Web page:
China’s Q1 GDP growth tops forecasts on policy support

By Thomson Reuters Apr 15, 2024 | 9:23 PM

By Joe Cash and Kevin Yao

BEIJING (Reuters) -China’s economy grew faster-than-expected in the first quarter, data showed on Tuesday, offering some relief to officials as they try to shore up growth in the face of protracted weakness in the property sector and mounting local government debt.

The government has unveiled fiscal and monetary policy measures in a bid to achieve what analysts have described as an ambitious 2024 GDP growth target of around 5%, noting that last year’s growth rate of 5.2% was likely flattered by a rebound from a COVID-hit 2022.

Gross domestic product (GDP) grew 5.3% in January-March from the year earlier, data released by the National Bureau of Statistics showed, comfortably above analysts’ expectations in a Reuters poll for a 4.6% increase and slightly faster than the 5.2% expansion in the previous three months.

“The result is positive for the economy to hit its target. Momentum appears to be stable for now, evidenced by the March data not surprising on the upside,” said Jeff Ng, head of Asia macro strategy at SMBC in Singapore

“I think sentiments are still leaning bearish. I’m anticipating some reversal, possibly from the last quarter of 2024.”

On a quarter-by-quarter basis, GDP grew 1.6% in the first quarter, above the forecast for growth of 1.4%.

The world’s second-largest economy has struggled to mount a strong and sustainable post-COVID bounce, burdened by a protracted property downturn, mounting local government debts and weak private-sector spending.

Fitch cut its outlook on China’s sovereign credit rating to negative last week, citing risks to public finances as Beijing channels more spending towards infrastructure and high-tech manufacturing, amid a shift away from the property sector.

The government is drawing on infrastructure work – a well-used playbook- to help lift the economy as consumers are wary of spending and businesses lack confidence to expand.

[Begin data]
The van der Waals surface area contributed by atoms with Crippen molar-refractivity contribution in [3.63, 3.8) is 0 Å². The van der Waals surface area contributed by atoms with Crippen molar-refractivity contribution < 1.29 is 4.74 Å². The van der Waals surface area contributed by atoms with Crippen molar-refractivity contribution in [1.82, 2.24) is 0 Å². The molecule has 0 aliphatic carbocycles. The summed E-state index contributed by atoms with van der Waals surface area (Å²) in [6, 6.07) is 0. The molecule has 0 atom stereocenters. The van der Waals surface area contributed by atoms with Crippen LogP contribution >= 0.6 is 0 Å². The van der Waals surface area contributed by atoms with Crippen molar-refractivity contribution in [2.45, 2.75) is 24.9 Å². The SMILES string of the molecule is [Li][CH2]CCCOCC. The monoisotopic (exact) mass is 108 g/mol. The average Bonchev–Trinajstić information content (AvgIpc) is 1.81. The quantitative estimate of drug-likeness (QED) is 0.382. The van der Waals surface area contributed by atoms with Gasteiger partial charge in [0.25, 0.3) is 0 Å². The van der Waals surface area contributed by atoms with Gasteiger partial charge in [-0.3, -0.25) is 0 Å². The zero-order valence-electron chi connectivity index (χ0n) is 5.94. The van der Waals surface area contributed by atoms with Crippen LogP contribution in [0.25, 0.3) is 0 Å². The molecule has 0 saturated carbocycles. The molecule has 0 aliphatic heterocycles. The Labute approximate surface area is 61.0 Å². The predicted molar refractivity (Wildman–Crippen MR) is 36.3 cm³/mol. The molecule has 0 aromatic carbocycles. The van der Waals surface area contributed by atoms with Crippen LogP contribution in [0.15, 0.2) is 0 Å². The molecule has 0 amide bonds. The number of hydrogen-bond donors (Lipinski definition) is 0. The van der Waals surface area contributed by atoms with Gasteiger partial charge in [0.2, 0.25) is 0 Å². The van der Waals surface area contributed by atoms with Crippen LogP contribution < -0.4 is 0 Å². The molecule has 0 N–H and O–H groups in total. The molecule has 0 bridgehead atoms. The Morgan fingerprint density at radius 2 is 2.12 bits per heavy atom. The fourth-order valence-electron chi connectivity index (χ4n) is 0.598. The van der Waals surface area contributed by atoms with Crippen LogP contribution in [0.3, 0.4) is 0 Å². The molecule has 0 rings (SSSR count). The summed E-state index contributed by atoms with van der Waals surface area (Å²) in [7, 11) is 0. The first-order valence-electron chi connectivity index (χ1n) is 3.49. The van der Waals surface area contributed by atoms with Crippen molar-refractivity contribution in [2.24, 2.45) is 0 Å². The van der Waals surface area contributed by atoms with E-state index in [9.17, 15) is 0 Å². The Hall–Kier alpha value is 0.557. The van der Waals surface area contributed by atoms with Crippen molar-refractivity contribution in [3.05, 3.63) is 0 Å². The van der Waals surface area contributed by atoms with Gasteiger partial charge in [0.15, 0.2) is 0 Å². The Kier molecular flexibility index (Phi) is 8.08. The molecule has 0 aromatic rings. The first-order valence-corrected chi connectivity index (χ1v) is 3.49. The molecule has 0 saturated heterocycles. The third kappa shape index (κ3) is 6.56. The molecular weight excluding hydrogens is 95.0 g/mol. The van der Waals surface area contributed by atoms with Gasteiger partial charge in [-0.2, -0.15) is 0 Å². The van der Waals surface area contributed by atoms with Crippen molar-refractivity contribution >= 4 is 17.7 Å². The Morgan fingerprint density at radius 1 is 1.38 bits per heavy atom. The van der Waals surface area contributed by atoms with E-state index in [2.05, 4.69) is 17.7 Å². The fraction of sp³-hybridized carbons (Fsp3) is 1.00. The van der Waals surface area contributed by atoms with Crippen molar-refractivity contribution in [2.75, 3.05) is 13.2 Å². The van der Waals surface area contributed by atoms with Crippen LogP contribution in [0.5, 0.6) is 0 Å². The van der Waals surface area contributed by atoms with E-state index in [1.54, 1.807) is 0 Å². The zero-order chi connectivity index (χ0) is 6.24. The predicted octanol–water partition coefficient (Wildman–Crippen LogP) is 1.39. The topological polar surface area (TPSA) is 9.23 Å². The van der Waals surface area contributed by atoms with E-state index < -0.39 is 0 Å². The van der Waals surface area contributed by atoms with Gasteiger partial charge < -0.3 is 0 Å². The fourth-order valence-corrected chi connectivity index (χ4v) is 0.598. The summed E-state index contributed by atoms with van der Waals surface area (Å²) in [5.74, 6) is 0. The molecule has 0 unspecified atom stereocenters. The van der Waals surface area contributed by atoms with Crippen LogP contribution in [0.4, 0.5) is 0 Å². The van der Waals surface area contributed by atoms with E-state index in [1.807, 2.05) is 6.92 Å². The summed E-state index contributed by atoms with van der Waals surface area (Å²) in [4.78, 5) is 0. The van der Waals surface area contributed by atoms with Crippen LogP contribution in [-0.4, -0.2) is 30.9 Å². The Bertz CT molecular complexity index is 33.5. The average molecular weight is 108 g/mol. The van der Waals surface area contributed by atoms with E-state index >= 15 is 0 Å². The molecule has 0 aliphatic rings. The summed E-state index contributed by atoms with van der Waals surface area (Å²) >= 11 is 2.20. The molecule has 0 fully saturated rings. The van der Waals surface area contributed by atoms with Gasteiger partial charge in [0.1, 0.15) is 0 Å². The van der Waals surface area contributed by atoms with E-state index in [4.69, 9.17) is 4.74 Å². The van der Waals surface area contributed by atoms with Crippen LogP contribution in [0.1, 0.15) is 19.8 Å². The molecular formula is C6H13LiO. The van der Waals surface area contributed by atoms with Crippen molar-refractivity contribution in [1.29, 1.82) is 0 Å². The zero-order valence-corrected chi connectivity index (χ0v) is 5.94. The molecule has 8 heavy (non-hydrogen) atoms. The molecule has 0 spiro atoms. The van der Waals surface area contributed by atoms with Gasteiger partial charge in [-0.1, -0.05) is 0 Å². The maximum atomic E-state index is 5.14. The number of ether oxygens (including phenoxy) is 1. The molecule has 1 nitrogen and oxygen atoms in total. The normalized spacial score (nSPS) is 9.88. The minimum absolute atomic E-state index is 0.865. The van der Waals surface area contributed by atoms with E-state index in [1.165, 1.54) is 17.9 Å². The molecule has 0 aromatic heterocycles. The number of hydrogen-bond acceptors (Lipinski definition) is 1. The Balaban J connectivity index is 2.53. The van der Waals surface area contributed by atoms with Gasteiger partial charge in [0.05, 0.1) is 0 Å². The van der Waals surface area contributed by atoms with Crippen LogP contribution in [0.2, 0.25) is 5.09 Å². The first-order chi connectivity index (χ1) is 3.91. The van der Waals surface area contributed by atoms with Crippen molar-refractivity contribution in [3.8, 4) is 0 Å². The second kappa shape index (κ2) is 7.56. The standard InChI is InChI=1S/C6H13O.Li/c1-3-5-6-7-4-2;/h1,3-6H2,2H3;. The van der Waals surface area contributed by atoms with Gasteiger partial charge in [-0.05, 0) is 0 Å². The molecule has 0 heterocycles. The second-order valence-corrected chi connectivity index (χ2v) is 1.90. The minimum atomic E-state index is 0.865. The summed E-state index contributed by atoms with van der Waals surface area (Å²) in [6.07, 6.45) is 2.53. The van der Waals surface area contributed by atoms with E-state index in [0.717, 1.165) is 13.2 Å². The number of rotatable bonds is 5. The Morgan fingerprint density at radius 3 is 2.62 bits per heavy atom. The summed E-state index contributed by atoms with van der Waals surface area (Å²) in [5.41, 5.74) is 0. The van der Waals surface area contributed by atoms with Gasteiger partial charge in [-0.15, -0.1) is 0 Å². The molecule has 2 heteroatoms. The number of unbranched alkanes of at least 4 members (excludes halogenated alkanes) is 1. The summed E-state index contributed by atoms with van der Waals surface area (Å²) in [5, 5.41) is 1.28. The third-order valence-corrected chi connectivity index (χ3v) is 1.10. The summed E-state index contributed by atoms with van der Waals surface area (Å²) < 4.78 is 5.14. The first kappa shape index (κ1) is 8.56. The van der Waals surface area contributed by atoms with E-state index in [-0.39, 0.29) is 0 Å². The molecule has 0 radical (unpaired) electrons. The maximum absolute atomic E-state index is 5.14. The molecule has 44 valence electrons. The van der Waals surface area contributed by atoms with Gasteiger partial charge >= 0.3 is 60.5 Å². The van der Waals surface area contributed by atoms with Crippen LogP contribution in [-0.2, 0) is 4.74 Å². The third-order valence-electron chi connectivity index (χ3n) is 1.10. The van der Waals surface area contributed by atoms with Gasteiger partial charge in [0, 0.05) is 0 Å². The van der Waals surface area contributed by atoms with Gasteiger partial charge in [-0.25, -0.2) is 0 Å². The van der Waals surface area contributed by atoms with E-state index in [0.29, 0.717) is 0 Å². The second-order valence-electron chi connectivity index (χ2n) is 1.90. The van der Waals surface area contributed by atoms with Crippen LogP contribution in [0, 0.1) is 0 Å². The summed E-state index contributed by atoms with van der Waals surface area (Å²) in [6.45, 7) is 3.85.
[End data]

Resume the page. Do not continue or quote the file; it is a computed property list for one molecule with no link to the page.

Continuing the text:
China’s consumer inflation cooled more than expected in March, while producer price deflation persisted, pointing to subdued domestic demand and reinforcing market calls for more stimulus to spur demand.

The economy was off to a solid start this year, but March data on exports, consumer inflation and bank lending showed that momentum could falter again.

Separate data on factory output and retail sales, released alongside the GDP report, also showed momentum is slowing.

Industrial output in March grew 4.5% from a year earlier, compared with a forecast increase of 6.0% and a gain of 7.0% for the January-February period.

Growth of retail sales, a gauge of consumption, rose 3.1% year-on-year in March, against a forecast increase of 4.6% and slowing from a 5.5% increase in the January-February period.

Fixed asset investment grew an annual 4.5% over the first three months of 2024, versus expectations for a 4.1% rise. It expanded 4.2% in the January-February period.

“On the face of it, the headline number looks good… but I think the momentum is actually quite weak at the end,” said Alvin Tan, head of Asia FX strategy at RBC Capital Markets in Singapore.


The crisis in the property sector has been a major drag on China’s economy as it has rippled across business and consumer confidence, investment plans, hiring decisions and stock prices.

The government is drawing on infrastructure work – a well-used playbook – to help lift the economy as consumers are wary of spending and businesses lack confidence to expand.

. The People’s Bank of China (PBOC) has pledged to step up policy support for the economy this year.

Analysts expect further cuts in banks’ reserve requirement ratio and interest rates.

With the Federal Reserve and other developed economies showing no urgency to start cutting interest rates, China may also face a longer period of subpar export growth in a further blow to policymakers’ hopes of engineering a strong economic recovery.

Adding to the challenge for China, authorities also have to contend with ongoing tensions with the United States over trade, technology and geopolitics.

(Reporting by Joe Cash and Kevin YaoEditing by Shri Navaratnam)